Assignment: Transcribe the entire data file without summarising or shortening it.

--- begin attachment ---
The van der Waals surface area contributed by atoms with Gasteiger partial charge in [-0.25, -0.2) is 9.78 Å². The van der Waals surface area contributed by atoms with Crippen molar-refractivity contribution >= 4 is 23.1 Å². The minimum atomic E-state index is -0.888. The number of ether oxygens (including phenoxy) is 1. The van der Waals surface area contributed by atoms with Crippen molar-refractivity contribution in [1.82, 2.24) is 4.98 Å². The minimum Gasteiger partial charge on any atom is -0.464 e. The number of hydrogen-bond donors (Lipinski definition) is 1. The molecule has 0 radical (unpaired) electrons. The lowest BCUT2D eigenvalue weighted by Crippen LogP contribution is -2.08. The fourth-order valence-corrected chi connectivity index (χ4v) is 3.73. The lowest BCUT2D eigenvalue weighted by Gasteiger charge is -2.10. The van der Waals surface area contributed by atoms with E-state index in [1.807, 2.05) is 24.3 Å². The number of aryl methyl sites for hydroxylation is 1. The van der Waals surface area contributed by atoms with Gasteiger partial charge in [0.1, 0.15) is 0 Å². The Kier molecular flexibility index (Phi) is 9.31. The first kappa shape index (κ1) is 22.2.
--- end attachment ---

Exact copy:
The van der Waals surface area contributed by atoms with Gasteiger partial charge in [-0.25, -0.2) is 9.78 Å². The van der Waals surface area contributed by atoms with Crippen molar-refractivity contribution >= 4 is 23.1 Å². The minimum atomic E-state index is -0.888. The number of ether oxygens (including phenoxy) is 1. The van der Waals surface area contributed by atoms with Crippen molar-refractivity contribution in [1.82, 2.24) is 4.98 Å². The minimum Gasteiger partial charge on any atom is -0.464 e. The number of hydrogen-bond donors (Lipinski definition) is 1. The molecule has 0 radical (unpaired) electrons. The lowest BCUT2D eigenvalue weighted by Crippen LogP contribution is -2.08. The fourth-order valence-corrected chi connectivity index (χ4v) is 3.73. The lowest BCUT2D eigenvalue weighted by Gasteiger charge is -2.10. The van der Waals surface area contributed by atoms with E-state index in [1.807, 2.05) is 24.3 Å². The number of aryl methyl sites for hydroxylation is 1. The van der Waals surface area contributed by atoms with Gasteiger partial charge in [0.1, 0.15) is 0 Å². The Kier molecular flexibility index (Phi) is 9.31. The first kappa shape index (κ1) is 22.2.